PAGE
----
STEM Educational Travel in Iceland: An Interview with Science Teacher and ACIS Group Leader – Yvonne John
Yvonne John is a science teacher at Naperville North High School in Naperville, IL. She teaches Chemistry and AP Environmental Science, so she is always looking for ways to paint a vivid picture of the Earth’s natural forces at work. When it comes to phenomena such as climate change and plate tectonics, there’s no better way for students to connect with the subject matter than experiencing it in the real-world. That’s why Yvonne sought to organize an educational trip to Iceland for her students.
After consulting with a colleague about his experience traveling with ACIS, she decided to try it out herself. We asked Yvonne about her experience with ACIS as well as the unforgettable trip to Iceland she enjoyed with her students:
How long have you been traveling with ACIS, and what led you to choose ACIS as your student travel provider?
This is the first trip that I have taken with ACIS. Matter of fact, this is the first trip that I have ever taken students on!
My fellow co-worker, Mr. Ed Joyce, has traveled with ACIS on several occasions. He switched one year to another travel company and said there was no comparison. ACIS was far and away the best. So for me, there was no other choice but ACIS.
What inspired you to lead your first trip?
I teach AP Environmental Science. I wanted to plan a trip where students could experience first-hand some of the concepts that we cover in class.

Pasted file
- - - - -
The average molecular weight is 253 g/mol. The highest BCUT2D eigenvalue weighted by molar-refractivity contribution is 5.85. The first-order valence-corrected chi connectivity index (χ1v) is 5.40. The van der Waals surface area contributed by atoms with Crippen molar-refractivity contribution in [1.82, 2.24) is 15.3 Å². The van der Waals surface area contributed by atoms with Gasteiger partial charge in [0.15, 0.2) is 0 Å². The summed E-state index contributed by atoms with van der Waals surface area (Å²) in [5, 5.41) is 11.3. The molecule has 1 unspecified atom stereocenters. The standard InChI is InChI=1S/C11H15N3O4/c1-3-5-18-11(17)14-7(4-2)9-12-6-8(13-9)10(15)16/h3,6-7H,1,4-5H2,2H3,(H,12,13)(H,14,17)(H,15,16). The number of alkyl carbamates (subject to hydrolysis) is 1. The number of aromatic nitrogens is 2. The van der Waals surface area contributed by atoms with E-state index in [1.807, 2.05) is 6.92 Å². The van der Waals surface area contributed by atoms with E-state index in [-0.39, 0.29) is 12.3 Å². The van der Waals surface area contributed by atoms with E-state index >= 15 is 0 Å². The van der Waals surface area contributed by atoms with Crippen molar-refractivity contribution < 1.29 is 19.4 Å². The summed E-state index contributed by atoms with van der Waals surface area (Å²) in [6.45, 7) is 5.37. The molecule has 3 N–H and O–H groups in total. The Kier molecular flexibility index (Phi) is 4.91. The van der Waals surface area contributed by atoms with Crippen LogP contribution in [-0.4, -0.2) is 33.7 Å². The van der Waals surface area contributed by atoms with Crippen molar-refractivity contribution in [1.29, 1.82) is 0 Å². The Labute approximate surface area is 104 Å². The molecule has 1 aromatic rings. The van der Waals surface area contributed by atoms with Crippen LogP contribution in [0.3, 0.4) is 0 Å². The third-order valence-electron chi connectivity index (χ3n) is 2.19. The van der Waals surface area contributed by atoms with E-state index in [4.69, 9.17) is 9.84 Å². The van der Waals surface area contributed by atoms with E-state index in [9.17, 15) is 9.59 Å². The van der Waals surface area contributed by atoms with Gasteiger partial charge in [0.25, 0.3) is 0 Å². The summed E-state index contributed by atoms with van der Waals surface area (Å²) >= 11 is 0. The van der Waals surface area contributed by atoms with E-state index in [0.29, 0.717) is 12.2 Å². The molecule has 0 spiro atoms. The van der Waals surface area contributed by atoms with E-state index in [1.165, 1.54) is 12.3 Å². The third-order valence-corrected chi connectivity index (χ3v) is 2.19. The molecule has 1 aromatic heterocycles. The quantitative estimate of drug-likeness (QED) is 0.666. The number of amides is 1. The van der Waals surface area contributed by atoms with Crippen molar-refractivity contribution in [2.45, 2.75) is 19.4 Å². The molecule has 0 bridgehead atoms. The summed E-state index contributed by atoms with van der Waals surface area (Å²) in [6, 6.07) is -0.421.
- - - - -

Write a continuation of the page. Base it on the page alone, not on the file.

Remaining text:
What inspired you to choose Iceland as a destination?
There is so much information that is covered in AP Environmental Science– from geology to ecosystems, to succession, to oceanography, to global climate change, to renewable resources… Iceland seemed like the ideal country to experience plate tectonics, volcanoes, geothermal energy, fisheries and their importance.
How did you structure the trip to accommodate STEM educational goals?
This trip not only enabled me to accommodate STEM goals, but also a number of Next Generation Science Standards. Students were able to experience how concepts in science are not ”isolated” from one another. For example, students were able to study and see firsthand how plate tectonics give rise to volcanoes and geothermal energy and how using geothermal energy reduces CO2 emissions and thereby not contribute to global climate change. Speaking to Icelanders, you get a real feeling of urgency to reduce greenhouse gasses as they can visibly see the effects of global climate change as they measure and watch the rate as which their glaciers are receding.
We visited the geothermal energy plant to understand the importance renewable energy plays in reducing CO2 emissions and how geothermal energy is used to supply electricity and hot water throughout Iceland. We visited a greenhouse where tomatoes are grown with hydroponics and geothermal energy. This method of agriculture is so important in Iceland where the growing season is so short and where importing vegetables year round could get very expensive. We also visited a knitting store where students learned about the history, techniques, and equipment used in obtaining wool, preparing the wool, and how the wool is spun into yarn to make the wool items, especially sweaters, that Iceland is so famous for. Members of Iceland’s Extreme Search and Rescue Team (ICE-SAR) spent time with the students showing and explaining equipment and technology used during various land and sea rescues. Students were taught how to put an injured person on a stretcher, secure the person ( with a neck brace) and then transport the injured person.